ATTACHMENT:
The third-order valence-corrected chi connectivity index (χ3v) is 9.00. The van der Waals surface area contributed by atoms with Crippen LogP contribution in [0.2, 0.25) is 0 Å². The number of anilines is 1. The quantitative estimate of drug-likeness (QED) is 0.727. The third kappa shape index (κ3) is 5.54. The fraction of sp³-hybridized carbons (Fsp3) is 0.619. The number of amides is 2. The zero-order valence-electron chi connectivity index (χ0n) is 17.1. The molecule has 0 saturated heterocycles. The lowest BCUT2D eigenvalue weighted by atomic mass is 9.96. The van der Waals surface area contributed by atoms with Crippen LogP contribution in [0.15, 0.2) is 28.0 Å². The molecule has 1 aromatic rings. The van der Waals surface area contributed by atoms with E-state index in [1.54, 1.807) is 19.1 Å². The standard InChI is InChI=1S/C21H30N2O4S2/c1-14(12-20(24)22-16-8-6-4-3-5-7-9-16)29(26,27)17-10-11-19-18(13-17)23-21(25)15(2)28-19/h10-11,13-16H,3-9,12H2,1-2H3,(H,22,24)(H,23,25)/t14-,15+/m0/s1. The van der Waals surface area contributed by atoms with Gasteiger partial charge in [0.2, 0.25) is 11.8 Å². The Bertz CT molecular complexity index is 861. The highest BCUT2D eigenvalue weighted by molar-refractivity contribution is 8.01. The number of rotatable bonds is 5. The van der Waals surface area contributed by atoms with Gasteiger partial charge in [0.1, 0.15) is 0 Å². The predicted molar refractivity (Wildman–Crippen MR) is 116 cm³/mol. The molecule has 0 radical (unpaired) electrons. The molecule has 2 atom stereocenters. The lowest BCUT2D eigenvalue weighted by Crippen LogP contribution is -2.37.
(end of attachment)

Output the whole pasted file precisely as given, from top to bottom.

The third-order valence-corrected chi connectivity index (χ3v) is 9.00. The van der Waals surface area contributed by atoms with Crippen LogP contribution in [0.2, 0.25) is 0 Å². The number of anilines is 1. The quantitative estimate of drug-likeness (QED) is 0.727. The third kappa shape index (κ3) is 5.54. The fraction of sp³-hybridized carbons (Fsp3) is 0.619. The number of amides is 2. The zero-order valence-electron chi connectivity index (χ0n) is 17.1. The molecule has 0 saturated heterocycles. The lowest BCUT2D eigenvalue weighted by atomic mass is 9.96. The van der Waals surface area contributed by atoms with Crippen LogP contribution in [0.15, 0.2) is 28.0 Å². The molecule has 1 aromatic rings. The van der Waals surface area contributed by atoms with E-state index in [1.54, 1.807) is 19.1 Å². The standard InChI is InChI=1S/C21H30N2O4S2/c1-14(12-20(24)22-16-8-6-4-3-5-7-9-16)29(26,27)17-10-11-19-18(13-17)23-21(25)15(2)28-19/h10-11,13-16H,3-9,12H2,1-2H3,(H,22,24)(H,23,25)/t14-,15+/m0/s1. The van der Waals surface area contributed by atoms with Gasteiger partial charge in [0.2, 0.25) is 11.8 Å². The Bertz CT molecular complexity index is 861. The highest BCUT2D eigenvalue weighted by molar-refractivity contribution is 8.01. The number of rotatable bonds is 5. The van der Waals surface area contributed by atoms with Gasteiger partial charge in [0.1, 0.15) is 0 Å². The predicted molar refractivity (Wildman–Crippen MR) is 116 cm³/mol. The molecule has 0 radical (unpaired) electrons. The molecule has 2 atom stereocenters. The lowest BCUT2D eigenvalue weighted by Crippen LogP contribution is -2.37.